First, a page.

would be drawn in by the patriotic colors and be more likely to buy into my argument. In my opinion, my use of red to highlight my numbers and important information proves my credibility. According to the Color Theory Powerpoint, the color Red is largely associated with danger, aggression, stimulation, and excitement, (Color Theory, 2014) this solidifies the fact that I purposely did that in order to hook my audience through the highlighted numbers as well as add emphasis to important bits of information. My intentions were to lure my readers in with the red numbers and then discuss the information in white. I found this to be a logical decision based off of the article The Psychology of Color that stated white can initiate internal meanings like innocent, silent, and clarity. (The Psychology of Color, 2014) Personally, I believe that all three of these verbs prove use of logos through my color scheme because I drew my audience in with the red numbers and then logically explained my highlighted numbers with stories of innocent and ultimately silenced victims. At other times in my infograph I attempted to logically clarify my stance by explaining the information I had previously presented. If a literary work doesnt have solid and meaningful text and or font, then it can be deemed essentially worthless. With this being said, the text and font in an infographic can either make it or break it. The font I decided to use is known as Britannic Bold. My logic behind this font was the fact that it is easy to read and a little more bold than most fonts and will hopefully be good for catching peoples eyes. I stuck with the same font throughout the whole infographic in attempt to not confuse my readers as well as try to prove to them that everything in my infographic is consistent like I am on this subject. For the most part, all of the text in my infographic is geared towards my readers emotions. I attempted to show them negative outcomes that have arisen from the lack of gun laws in order to persuade my audience that reformation is a must.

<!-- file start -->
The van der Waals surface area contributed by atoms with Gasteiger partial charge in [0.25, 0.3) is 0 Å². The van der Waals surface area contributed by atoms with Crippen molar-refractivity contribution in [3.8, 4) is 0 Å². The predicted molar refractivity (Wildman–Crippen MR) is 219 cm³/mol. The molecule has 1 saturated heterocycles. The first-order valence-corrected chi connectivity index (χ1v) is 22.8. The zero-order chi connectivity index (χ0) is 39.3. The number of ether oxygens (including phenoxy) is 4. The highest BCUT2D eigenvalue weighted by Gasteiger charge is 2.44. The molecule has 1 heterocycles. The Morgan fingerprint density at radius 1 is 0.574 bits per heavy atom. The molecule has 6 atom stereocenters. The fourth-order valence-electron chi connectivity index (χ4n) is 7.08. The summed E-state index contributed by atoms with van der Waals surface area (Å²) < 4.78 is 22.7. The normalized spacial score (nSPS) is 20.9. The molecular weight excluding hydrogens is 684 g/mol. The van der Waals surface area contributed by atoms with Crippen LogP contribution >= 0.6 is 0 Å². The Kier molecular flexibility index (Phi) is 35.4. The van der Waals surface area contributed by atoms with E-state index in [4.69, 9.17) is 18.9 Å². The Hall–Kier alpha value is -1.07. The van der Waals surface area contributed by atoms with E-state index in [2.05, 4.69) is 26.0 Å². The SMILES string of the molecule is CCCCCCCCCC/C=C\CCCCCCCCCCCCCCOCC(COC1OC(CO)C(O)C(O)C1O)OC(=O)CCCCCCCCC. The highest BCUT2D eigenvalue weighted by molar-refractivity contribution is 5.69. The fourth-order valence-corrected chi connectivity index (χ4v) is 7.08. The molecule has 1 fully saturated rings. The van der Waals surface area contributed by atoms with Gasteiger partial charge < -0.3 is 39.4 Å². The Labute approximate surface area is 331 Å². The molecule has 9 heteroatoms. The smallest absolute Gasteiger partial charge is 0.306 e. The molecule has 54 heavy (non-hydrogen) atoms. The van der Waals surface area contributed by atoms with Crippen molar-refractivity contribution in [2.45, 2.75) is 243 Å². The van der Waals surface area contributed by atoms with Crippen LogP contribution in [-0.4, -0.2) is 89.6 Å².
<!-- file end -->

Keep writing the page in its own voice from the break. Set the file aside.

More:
Inforgraphics are a great tool for getting your point out about a certain topic. As long as an infographic shows solid information and does not confuse or cause the audience to doubt your credibility they can be very effective for persuasion. I feel that the choices I made in setting up my infographic will make my story appealing to all people concerned with their familys safety due to the fact that if nothing is done, the next victim could be a member of their own family. I believe that the way I set my infograph up is perfect for persuasion because I started with a sad story, showed statistics, and then place some doubt on the governments actions in attempt to call the public to action.

Works Cited
Introduction to Color Theory. Purdue U, 2014. Power Point. 11 April, 2014. Carey Jolliffe. The Psychology of Color. Denver, Colorado, 2014. Web. 11 April 2014. Mark Pepper, Allen Brizee, Elizabeth Angeli. Visual Rhetoric: Analyzing Visual Documents. Purdue U, 2014. Web. 11 April 2014.